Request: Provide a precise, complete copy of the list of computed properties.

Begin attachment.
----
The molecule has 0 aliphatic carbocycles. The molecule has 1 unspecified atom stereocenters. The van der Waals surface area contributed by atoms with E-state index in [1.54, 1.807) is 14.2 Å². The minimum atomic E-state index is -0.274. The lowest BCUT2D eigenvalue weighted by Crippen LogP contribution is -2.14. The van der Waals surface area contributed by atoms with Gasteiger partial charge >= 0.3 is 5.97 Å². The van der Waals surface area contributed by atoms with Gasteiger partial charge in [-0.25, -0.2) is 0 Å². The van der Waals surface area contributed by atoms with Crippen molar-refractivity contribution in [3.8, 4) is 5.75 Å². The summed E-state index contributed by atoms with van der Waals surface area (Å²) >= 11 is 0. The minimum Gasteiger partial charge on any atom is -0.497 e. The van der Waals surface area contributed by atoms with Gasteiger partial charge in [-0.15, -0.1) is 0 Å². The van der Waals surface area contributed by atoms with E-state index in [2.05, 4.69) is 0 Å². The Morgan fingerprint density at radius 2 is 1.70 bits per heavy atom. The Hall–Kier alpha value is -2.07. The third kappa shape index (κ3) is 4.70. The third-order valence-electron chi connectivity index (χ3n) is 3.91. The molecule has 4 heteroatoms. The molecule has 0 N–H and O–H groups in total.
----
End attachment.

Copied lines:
The molecule has 0 aliphatic carbocycles. The molecule has 1 unspecified atom stereocenters. The van der Waals surface area contributed by atoms with E-state index in [1.54, 1.807) is 14.2 Å². The minimum atomic E-state index is -0.274. The lowest BCUT2D eigenvalue weighted by Crippen LogP contribution is -2.14. The van der Waals surface area contributed by atoms with Gasteiger partial charge >= 0.3 is 5.97 Å². The van der Waals surface area contributed by atoms with Gasteiger partial charge in [-0.25, -0.2) is 0 Å². The van der Waals surface area contributed by atoms with Crippen molar-refractivity contribution in [3.8, 4) is 5.75 Å². The summed E-state index contributed by atoms with van der Waals surface area (Å²) >= 11 is 0. The minimum Gasteiger partial charge on any atom is -0.497 e. The van der Waals surface area contributed by atoms with Gasteiger partial charge in [-0.15, -0.1) is 0 Å². The van der Waals surface area contributed by atoms with E-state index in [2.05, 4.69) is 0 Å². The Morgan fingerprint density at radius 2 is 1.70 bits per heavy atom. The Hall–Kier alpha value is -2.07. The third kappa shape index (κ3) is 4.70. The third-order valence-electron chi connectivity index (χ3n) is 3.91. The molecule has 4 heteroatoms. The molecule has 0 N–H and O–H groups in total.